Okay, getting back into the groove here at the Greenhorn Garden. Now that Christmas and the holidays are over, now is a great time to sit down and start thinking about the 2013 growing season.


Wanting to do something fun, here's list of gardener archetypes I've observed over the past few years:


The "Oh, Crap!" Gardener: This is the guy who realizes amid May that he's forgotten to buy seeds and garden supplies. The raised beds haven't been worked or prepped. No compost. No leaf mold. Nothing.


This usually ends in a mad dash to the nursery or big-box garden center to spend mass cash on tomatoes, peppers and other veggies already started and buying compost that has been sitting in plastic bags in 90 degree heat.


Seeds cost pennies. Plants cost dollars. Homemade compost is free. Bagged compost costs a whole lot of dollars.


Here's what's cool about the "Oh Crap!" gardener:

  • cool under pressure. Sometimes no matter how much you plan, plans fail, crops fail, and the only thing you can do is rely on the nurseries, big-box stores and farmer's markets to help you through that season.


The Mad Scientist: Everything is an experiment. Everything is data driven. This is the person who loves trying lots of new things, even to the point of sacrificing a year's production to try something new.


New composting methods, new planting methods, hand over fist, it's alive!


Here's what's cool about mad scientists:

  • If you keep experimenting without killing the whole garden, eventually you stumble onto something. When you do you'll have your own method in place to teach to others, duplicating your efforts all the more.


Gardening needs more mad scientists to keep pushing the boundaries of what can be done.


The Accountant: Numbers. It's all about the numbers: the cost of gardening supplies, equipment and the total harvest by weight compared to the costs of vegetables the grocery store. Every pound during the vegetable harvest is accounted for. Accountant-type gardeners can tell you to-the-penny how much their garden efforts are worth.


Here's what's cool about you accountant types: profit and loss.


Accounting for your efforts gives you a realistic view of gardening. Some vegetables not worth growing because they are much cheaper to buy from the grocery store. Certain vegetables are far cheaper to grow yourself, especially if it's out of season. For instance never buy tomatoes from the grocery store in winter. Grow a bunch during the summer. Dry, freeze and can to use amid winter.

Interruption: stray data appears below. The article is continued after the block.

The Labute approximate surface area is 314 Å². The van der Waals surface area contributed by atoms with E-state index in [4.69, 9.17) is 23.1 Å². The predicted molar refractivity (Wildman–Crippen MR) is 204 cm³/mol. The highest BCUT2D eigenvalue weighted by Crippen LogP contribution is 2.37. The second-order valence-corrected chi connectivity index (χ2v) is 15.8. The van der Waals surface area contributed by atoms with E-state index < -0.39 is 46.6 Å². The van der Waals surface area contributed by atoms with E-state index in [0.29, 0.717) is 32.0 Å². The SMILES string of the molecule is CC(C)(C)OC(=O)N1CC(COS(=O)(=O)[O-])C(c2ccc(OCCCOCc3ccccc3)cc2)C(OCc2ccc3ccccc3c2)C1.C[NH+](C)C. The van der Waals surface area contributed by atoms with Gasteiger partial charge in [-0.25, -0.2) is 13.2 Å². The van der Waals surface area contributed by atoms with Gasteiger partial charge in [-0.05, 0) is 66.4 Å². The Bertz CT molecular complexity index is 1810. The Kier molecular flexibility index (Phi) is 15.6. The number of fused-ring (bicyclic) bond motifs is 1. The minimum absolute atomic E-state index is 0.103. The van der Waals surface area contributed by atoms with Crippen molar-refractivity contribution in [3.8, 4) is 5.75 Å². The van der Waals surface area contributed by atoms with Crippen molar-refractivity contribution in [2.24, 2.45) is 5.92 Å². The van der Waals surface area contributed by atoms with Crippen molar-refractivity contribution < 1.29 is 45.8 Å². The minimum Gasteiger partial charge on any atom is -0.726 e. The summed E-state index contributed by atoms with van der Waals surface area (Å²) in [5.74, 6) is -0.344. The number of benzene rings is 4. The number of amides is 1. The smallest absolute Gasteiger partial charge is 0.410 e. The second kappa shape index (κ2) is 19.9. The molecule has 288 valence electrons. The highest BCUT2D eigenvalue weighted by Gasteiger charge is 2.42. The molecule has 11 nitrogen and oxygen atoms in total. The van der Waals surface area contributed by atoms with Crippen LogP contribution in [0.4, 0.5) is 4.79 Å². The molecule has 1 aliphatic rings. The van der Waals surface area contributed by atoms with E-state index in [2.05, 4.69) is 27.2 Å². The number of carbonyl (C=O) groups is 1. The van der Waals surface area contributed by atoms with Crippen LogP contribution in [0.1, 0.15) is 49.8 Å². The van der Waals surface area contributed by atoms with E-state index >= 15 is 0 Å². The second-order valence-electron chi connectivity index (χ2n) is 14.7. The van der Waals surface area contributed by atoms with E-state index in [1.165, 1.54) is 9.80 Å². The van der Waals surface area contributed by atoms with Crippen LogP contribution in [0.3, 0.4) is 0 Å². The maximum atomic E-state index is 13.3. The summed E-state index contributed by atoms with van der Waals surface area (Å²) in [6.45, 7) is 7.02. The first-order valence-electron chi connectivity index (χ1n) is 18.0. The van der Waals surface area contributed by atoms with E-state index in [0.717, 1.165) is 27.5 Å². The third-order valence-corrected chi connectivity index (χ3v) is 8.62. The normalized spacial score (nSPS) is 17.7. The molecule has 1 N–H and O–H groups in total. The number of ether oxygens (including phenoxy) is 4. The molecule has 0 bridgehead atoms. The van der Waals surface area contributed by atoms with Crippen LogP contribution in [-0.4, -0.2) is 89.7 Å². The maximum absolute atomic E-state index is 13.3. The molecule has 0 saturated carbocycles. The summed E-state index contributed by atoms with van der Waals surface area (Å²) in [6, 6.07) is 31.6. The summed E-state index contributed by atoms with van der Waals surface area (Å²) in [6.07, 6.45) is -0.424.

The Dreamer: Are you really saving money, or is this all a daydream? The birds, the flowers, the fresh air, the organics, saving the planet, and preserving biodiversity all the good stuff. Dreamer-type gardeners live for the cause. It's all about the greater good, good will toward men.


Here's what's cool about the dreamers:

  • Many of the organic methods used to this day were preserved by people who had a passion for a more sensible way to garden. Without these dream warriors, the modern urban organic movement would be dead.

The Doomsday Prepper: You've seen the TV shows and YouTube videos of people preparing for the zombie apocalypse. I mean it's either the machines, zombies or some epic disease that'll wipe us all out, right?


Here's what's great about Doom's Day Preppers: pragmatism.


Everything they do is from a practical standpoint. In the aftermath of CAT 3 or greater zombie infestation, we may not have fuel to run rototillers, so things are done by hand. You'd have to rely on the ecosystems to provide the necessary nutrients for plants to grow. You'd have to learn how to save seed from season to season. This practical way of gardening will make you gardening tasks much easier, and gives you a lot more skill as a gardener.


Carry on, Mr. Doomsday Prepper. We solute you.


The Librarian: Similar tenacity to the mad scientist, but more reliant on the works of others. They are researchers by nature. Digging. Finding. Learning. Growing in understanding and wisdom.


Here's what's cool about the librarian-type gardeners:

  • If it has been done, then someone probably wrote a book about it. Learning through other people's experiences, successes and failures guides their own learning process.


Learning from others who have gone before you can take you a long way in gardening. Think about it: How much has changed in vegetable cultivation since the planet had it first garden? In principle nothing has changed.


In summary of all these types of gardeners, which one are you?


Grow'em big,

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